The steel industry now employs 1,900 fewer workers than it did when Trump took office, according to U.S. Labor Department data.
The Republican party in Michigan did not respond to requests for comment. White House Trade and Manufacturing Policy Director Peter Navarro did not answer questions from Reuters on the data showing job losses in steel and manufacturing.
When U.S. Steel idled Great Lakes Works, which primarily serves the automotive industry, it cited weak demand, lower steel prices and a new corporate strategy to invest in more cost-efficient technology. In May, Cleveland-Cliffs said it was closing its hot strip steel mill and some other operations in the Detroit area and laying off 343 workers. It cited “rapidly deteriorating business conditions.”
A Cleveland-Cliffs spokeswoman did not answer questions about the impact of Trump’s trade policy on its business.
U.S. Steel defends Trump’s tariffs: Company spokeswoman Meghan Cox said the policy helps “ensure the strength of America’s steelmaking capacity during this pandemic.”
The firm’s shares have plunged about 82 percent since the beginning of March 2018 — the month Trump announced steel tariffs — compared with a 28 percent increase in the S&P 500 during the same period. U.S. steel prices are now 33 percent below their peak in May 2018 but remain 21 percent higher than the global market price because of tariffs — a gap that hurts the competitiveness of U.S. companies who fashion products from domestic steel.
“No matter what the tariff is, you cannot sell something if there is limited demand,” said Ned Hill, a professor of economic development at the Ohio State University.
Trump said at a Pennsylvania rally in August last year, as steel companies were grappling with falling demand and prices, that his tariff has turned a “dead” business into a “thriving” enterprise.
The tariffs did initially benefit companies including U.S. Steel and Nucor by limiting competition and boosting prices. In late 2018, U.S. Steel workers secured a cumulative 14 percent wage increase over a four-year period.
The tariffs also led to investment, said Jeff Ferry, chief economist at the Coalition for a Prosperous America, a bipartisan trade group. Older coal-fired plants such as Great Lakes Works closed because of outdated technology, he said.
“We are not doing this to save individual jobs” in the short term, Ferry said of the tariffs. “If you grow the industries, in the long term, headcount will grow.”
While many manufacturing workers voted for Trump in 2016, support has diminished along with the fortunes of Michigan’s steel industry.
That’s little comfort to the workers laid off from Great Lakes Works, who have found it harder to get new jobs amid the pandemic, Kemper said. The twin cities of Ecorse and River Rouge – which depended heavily on tax revenue from the plant – are also hurting, the cities’ mayors said. Ecorse used to collect up to $6 million in property taxes from the mill – or half its revenue, said Mayor Lamar Indwell, a Democrat.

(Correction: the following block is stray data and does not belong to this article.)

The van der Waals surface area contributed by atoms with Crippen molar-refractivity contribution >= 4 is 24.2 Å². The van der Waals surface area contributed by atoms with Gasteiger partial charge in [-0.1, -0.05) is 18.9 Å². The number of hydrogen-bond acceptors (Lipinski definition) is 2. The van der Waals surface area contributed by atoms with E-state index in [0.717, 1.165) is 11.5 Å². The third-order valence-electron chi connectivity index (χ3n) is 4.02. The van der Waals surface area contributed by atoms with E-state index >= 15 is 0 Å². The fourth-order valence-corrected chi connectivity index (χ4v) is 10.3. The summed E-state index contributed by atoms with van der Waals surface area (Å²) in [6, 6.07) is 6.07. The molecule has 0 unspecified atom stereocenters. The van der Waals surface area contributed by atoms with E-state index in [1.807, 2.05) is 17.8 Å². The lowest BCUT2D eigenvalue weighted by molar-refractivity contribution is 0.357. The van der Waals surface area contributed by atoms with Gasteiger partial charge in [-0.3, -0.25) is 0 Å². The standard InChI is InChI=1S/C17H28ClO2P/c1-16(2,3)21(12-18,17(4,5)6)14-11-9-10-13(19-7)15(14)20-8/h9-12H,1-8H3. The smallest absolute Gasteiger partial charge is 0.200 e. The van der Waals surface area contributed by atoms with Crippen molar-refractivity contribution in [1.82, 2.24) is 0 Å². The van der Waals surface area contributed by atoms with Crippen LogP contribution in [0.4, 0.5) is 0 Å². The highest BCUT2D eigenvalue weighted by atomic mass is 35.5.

Many Democrats have supported steel tariffs. The Biden campaign did not respond to a request for comment on its steel trade policy. In a statement to USW in May, Biden said steel tariffs would remain until a global solution to limit excess production – largely in China – can be negotiated.
USW also supports tariffs but says the Trump administration undermined the policy by granting requests from steel-using U.S. manufacturers to exempt their imports – eliminating the advantage for domestic steel.
The tariffs had a profound impact on steel consumers, industry experts say. All three Detroit automakers — General Motors, Ford and Fiat Chrysler — have closed a plant in Michigan since January 2018, according to Kristin Dziczek, vice president of industry, labor and economics at the Center for Automotive Research. Both General Motors and Ford reported $1 billion each in increased steel cost in 2018.
GM declined to comment on the tariffs’ impact. A Ford spokeswoman said the automaker faced higher raw material costs in 2018 because it buys 95% of its steel from domestic suppliers. While raw steel prices have since come down, Ford’s manufacturing costs are still elevated because of U.S. tariffs on Chinese-made auto parts, she said. Retaliatory tariffs from China have also cut Ford’s vehicle exports to that country.
Companies further down the auto supply chain have also felt the impact of Trump’s trade policy.
Jeff Aznavorian, head of Michigan-based Clips & Clamps Industries, buys steel from U.S. mills to make metal and tool parts for Japanese and Detroit-based automakers. He said his company has lost contracts worth up to $3.6 million in the past two years. Competitors making parts in Canada and Mexico now have an advantage, he said, because steel costs have been lower in those countries.
Aznavorian said he may move some of his business overseas.
“I need to be in a place where I can buy raw material at a competitive price,” he said.